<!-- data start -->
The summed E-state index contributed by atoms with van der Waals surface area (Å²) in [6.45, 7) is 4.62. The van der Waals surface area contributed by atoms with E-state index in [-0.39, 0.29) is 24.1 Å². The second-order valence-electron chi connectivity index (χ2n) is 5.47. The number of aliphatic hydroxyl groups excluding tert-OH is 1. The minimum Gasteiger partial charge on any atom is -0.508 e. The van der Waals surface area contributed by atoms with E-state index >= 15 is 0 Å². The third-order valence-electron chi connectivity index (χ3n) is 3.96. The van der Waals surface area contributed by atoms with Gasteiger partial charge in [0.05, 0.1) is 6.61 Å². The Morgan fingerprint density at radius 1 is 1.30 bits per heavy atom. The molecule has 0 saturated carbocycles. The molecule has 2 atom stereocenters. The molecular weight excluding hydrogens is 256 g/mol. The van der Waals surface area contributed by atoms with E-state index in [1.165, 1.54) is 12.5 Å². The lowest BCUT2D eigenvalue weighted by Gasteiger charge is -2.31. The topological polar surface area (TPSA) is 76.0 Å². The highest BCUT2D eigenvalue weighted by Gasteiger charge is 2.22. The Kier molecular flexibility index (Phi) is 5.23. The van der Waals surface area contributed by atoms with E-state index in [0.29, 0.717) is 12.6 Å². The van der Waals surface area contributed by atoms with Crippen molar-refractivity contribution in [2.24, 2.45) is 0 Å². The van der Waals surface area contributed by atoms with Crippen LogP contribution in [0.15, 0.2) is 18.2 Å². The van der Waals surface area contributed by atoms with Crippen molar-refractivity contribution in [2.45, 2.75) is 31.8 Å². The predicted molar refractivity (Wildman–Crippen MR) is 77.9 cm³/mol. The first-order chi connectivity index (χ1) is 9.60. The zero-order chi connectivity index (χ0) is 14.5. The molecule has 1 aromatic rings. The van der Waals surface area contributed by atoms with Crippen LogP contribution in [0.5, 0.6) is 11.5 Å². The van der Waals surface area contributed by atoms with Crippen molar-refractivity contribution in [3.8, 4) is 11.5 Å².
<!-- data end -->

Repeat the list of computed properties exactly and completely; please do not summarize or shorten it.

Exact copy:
The summed E-state index contributed by atoms with van der Waals surface area (Å²) in [6.45, 7) is 4.62. The van der Waals surface area contributed by atoms with E-state index in [-0.39, 0.29) is 24.1 Å². The second-order valence-electron chi connectivity index (χ2n) is 5.47. The number of aliphatic hydroxyl groups excluding tert-OH is 1. The minimum Gasteiger partial charge on any atom is -0.508 e. The van der Waals surface area contributed by atoms with E-state index >= 15 is 0 Å². The third-order valence-electron chi connectivity index (χ3n) is 3.96. The van der Waals surface area contributed by atoms with Gasteiger partial charge in [0.05, 0.1) is 6.61 Å². The Morgan fingerprint density at radius 1 is 1.30 bits per heavy atom. The molecule has 0 saturated carbocycles. The molecule has 2 atom stereocenters. The molecular weight excluding hydrogens is 256 g/mol. The van der Waals surface area contributed by atoms with E-state index in [1.165, 1.54) is 12.5 Å². The lowest BCUT2D eigenvalue weighted by Gasteiger charge is -2.31. The topological polar surface area (TPSA) is 76.0 Å². The highest BCUT2D eigenvalue weighted by Gasteiger charge is 2.22. The Kier molecular flexibility index (Phi) is 5.23. The van der Waals surface area contributed by atoms with E-state index in [0.29, 0.717) is 12.6 Å². The van der Waals surface area contributed by atoms with Crippen molar-refractivity contribution in [2.24, 2.45) is 0 Å². The van der Waals surface area contributed by atoms with Crippen LogP contribution in [0.15, 0.2) is 18.2 Å². The van der Waals surface area contributed by atoms with Crippen molar-refractivity contribution in [2.45, 2.75) is 31.8 Å². The predicted molar refractivity (Wildman–Crippen MR) is 77.9 cm³/mol. The first-order chi connectivity index (χ1) is 9.60. The zero-order chi connectivity index (χ0) is 14.5. The molecule has 1 aromatic rings. The van der Waals surface area contributed by atoms with Crippen LogP contribution in [0.5, 0.6) is 11.5 Å². The van der Waals surface area contributed by atoms with Crippen molar-refractivity contribution in [3.8, 4) is 11.5 Å².